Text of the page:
ST. GEORGE – In light of recent kidnapping charges brought against three male juveniles for abducting a female jogger, also a juvenile, in Santa Clara on April 30, considerable and contradictory messages are coursing through community chatter, social media commentary and media. Opinions and speculation range from those who see the incident as a mere prank to those who see the youths deserving of being drawn and quartered.
If emotions can be set aside, some perspective on the Washington County Juvenile Court process and the interplay of the Washington County School District’s disciplinary role will inform the discussion.
The Justice System
Unlike a criminal prosecution against an adult offender, where the Washington County Attorney’s office brings an action on behalf of the people of the county against the offender, actions against juveniles are petitions made “in the interest of” the named juvenile offender. You do not see a case title “People v. Johnny,” you do see “In the interest of Johnny.”
The charging papers will analogize to an adult offense; in this case, the charging papers indicate that if it were an adult case the charges would rate a second-degree felony. But these are not criminal charges. The analogy to a felony does, however, trigger mandatory action by the public school district as will be discussed below.
“They are considered juveniles not criminals,” said Brock Belnap, Washington County Attorney. “The focus is on accountability and rehabilitation. In juvenile court, the judge’s goal is what is in the best interest of the kid, what will best help him to normalize, adjust, will be most likely to succeed.”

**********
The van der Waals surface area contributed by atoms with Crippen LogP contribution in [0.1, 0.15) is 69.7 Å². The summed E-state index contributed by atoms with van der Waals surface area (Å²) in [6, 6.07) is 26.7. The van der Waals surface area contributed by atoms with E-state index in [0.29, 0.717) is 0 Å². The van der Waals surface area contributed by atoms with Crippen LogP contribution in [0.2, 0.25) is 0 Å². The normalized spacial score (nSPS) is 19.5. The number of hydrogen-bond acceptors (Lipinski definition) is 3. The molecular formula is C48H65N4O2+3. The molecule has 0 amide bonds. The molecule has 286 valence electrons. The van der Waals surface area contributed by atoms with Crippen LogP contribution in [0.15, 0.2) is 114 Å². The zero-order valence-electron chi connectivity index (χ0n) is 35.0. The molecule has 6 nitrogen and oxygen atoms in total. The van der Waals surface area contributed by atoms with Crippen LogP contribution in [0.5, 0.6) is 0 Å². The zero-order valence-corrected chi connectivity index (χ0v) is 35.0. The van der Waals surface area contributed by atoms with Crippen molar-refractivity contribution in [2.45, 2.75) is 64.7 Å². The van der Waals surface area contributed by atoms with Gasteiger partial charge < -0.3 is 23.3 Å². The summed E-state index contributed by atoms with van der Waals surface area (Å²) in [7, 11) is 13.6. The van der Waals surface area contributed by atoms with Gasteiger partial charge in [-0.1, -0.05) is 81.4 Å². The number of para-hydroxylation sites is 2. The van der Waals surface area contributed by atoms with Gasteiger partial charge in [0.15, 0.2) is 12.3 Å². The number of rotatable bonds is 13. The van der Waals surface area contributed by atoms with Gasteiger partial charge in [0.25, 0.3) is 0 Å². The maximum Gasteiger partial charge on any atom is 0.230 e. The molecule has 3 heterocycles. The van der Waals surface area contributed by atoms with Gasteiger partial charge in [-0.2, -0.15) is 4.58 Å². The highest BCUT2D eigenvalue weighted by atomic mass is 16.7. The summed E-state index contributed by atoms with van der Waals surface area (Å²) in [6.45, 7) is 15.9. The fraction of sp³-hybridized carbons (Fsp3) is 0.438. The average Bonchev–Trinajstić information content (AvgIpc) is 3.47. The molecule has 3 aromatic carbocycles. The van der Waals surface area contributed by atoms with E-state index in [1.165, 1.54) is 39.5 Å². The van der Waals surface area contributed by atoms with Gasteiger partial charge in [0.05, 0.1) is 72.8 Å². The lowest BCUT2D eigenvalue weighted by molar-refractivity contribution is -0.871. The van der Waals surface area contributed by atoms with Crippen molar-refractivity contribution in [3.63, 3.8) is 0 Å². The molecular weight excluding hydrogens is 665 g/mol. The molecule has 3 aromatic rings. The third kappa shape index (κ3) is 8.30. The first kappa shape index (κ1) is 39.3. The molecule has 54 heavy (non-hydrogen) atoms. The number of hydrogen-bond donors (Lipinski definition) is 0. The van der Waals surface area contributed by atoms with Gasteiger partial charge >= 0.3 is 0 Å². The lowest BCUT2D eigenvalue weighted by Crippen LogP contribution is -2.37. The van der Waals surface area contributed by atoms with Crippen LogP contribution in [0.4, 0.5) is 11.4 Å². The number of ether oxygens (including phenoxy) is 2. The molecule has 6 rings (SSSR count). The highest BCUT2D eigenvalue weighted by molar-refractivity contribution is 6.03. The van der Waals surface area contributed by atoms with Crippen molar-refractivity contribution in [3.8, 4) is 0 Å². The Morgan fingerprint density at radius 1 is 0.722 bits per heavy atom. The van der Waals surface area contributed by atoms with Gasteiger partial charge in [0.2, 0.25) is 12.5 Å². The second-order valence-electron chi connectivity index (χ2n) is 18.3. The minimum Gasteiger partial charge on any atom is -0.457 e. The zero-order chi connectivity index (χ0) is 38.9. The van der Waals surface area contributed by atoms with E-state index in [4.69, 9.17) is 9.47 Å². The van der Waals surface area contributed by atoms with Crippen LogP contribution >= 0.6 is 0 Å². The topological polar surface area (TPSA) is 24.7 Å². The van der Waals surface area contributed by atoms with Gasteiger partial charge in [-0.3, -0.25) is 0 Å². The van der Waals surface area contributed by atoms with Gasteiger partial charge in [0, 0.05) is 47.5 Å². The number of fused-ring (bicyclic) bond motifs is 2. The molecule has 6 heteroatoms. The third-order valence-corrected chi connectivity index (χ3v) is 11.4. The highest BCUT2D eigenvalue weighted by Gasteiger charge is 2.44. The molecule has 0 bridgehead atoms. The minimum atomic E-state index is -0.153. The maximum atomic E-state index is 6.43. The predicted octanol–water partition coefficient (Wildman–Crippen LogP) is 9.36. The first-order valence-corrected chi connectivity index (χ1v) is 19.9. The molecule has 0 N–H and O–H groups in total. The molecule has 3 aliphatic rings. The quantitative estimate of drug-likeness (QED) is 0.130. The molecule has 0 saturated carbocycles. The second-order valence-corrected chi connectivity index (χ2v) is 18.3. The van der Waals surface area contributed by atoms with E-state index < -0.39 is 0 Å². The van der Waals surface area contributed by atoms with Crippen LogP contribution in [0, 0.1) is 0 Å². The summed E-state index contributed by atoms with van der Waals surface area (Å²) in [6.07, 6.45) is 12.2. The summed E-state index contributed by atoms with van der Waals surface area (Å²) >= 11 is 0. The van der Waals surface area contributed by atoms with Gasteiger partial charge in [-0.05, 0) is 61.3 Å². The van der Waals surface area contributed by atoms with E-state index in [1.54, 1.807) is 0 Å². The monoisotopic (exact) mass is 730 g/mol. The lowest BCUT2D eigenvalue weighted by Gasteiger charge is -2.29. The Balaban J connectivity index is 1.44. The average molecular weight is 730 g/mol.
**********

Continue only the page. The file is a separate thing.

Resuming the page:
Belnap said there may be counseling, interviews, parental involvement, all kinds of things taken into consideration that may emerge and be ordered within the juvenile court’s process.
The maximum penalty in juvenile cases would be Secure Confinement until the offender reaches age 21. But Belnap said that kids that receive maximum detention are only the most incorrigible where the system has lost hope of helping them.
Unwilling to predict what penalty might be imposed on the three offenders charged in the pending Santa Clara kidnapping case if found culpable, Belnap said, “It’s too early to tell with these kids.”
“I think the reason our office sees it as serious,” Belnap said, “is because of the impact it had on the victim. Just because something is a prank doesn’t mean it can’t be criminal.”
Belnap gave the example of putting a bomb in a mailbox as a prank that might be criminal.
“We’re trying to get the balance right,” he said. “Nobody wants to hurt anyone that’s involved. We’re trying to sort it out, take into consideration what the underlying factors were.”
The Public Education System
Although the Santa Clara kidnapping incident did not occur on school grounds or during school hours, the public school system is involved by mandate of Utah law.
Utah Code §53A-11-904(2)(a)(ii) requires public schools to suspend or expel a student “for the commission of an act involving the use of force or the threatened use of force which if committed by an adult would be a felony or class A misdemeanor.”